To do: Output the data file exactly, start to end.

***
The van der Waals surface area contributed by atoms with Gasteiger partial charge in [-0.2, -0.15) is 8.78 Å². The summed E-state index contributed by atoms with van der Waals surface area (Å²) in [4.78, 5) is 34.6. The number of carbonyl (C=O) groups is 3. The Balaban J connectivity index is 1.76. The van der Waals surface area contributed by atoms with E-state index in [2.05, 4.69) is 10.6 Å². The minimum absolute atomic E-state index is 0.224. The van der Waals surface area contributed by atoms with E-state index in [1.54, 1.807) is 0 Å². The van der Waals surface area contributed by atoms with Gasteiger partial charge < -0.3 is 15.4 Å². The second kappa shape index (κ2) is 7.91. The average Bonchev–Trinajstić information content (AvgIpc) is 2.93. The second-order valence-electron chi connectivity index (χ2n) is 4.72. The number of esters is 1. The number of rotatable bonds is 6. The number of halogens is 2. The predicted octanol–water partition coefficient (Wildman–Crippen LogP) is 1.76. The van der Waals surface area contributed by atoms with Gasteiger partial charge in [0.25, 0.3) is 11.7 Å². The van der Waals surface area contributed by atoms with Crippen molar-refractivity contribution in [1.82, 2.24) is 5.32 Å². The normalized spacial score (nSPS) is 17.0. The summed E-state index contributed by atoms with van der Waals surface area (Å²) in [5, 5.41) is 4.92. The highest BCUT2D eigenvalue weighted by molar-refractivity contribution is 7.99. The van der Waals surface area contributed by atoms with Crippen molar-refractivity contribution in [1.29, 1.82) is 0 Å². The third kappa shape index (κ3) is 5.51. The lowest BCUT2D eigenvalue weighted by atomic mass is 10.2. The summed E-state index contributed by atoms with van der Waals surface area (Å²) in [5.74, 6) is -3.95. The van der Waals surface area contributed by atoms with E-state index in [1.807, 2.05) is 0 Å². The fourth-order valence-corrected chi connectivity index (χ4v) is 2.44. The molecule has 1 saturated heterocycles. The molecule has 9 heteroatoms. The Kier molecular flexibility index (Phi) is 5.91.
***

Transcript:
The van der Waals surface area contributed by atoms with Gasteiger partial charge in [-0.2, -0.15) is 8.78 Å². The summed E-state index contributed by atoms with van der Waals surface area (Å²) in [4.78, 5) is 34.6. The number of carbonyl (C=O) groups is 3. The Balaban J connectivity index is 1.76. The van der Waals surface area contributed by atoms with E-state index in [2.05, 4.69) is 10.6 Å². The minimum absolute atomic E-state index is 0.224. The van der Waals surface area contributed by atoms with E-state index in [1.54, 1.807) is 0 Å². The van der Waals surface area contributed by atoms with Gasteiger partial charge < -0.3 is 15.4 Å². The second kappa shape index (κ2) is 7.91. The average Bonchev–Trinajstić information content (AvgIpc) is 2.93. The second-order valence-electron chi connectivity index (χ2n) is 4.72. The number of esters is 1. The number of rotatable bonds is 6. The number of halogens is 2. The predicted octanol–water partition coefficient (Wildman–Crippen LogP) is 1.76. The van der Waals surface area contributed by atoms with Gasteiger partial charge in [0.25, 0.3) is 11.7 Å². The van der Waals surface area contributed by atoms with Crippen molar-refractivity contribution in [1.82, 2.24) is 5.32 Å². The normalized spacial score (nSPS) is 17.0. The summed E-state index contributed by atoms with van der Waals surface area (Å²) in [5, 5.41) is 4.92. The highest BCUT2D eigenvalue weighted by molar-refractivity contribution is 7.99. The van der Waals surface area contributed by atoms with Crippen molar-refractivity contribution in [1.29, 1.82) is 0 Å². The third kappa shape index (κ3) is 5.51. The lowest BCUT2D eigenvalue weighted by atomic mass is 10.2. The summed E-state index contributed by atoms with van der Waals surface area (Å²) in [5.74, 6) is -3.95. The van der Waals surface area contributed by atoms with E-state index in [1.807, 2.05) is 0 Å². The fourth-order valence-corrected chi connectivity index (χ4v) is 2.44. The molecule has 1 saturated heterocycles. The molecule has 9 heteroatoms. The Kier molecular flexibility index (Phi) is 5.91.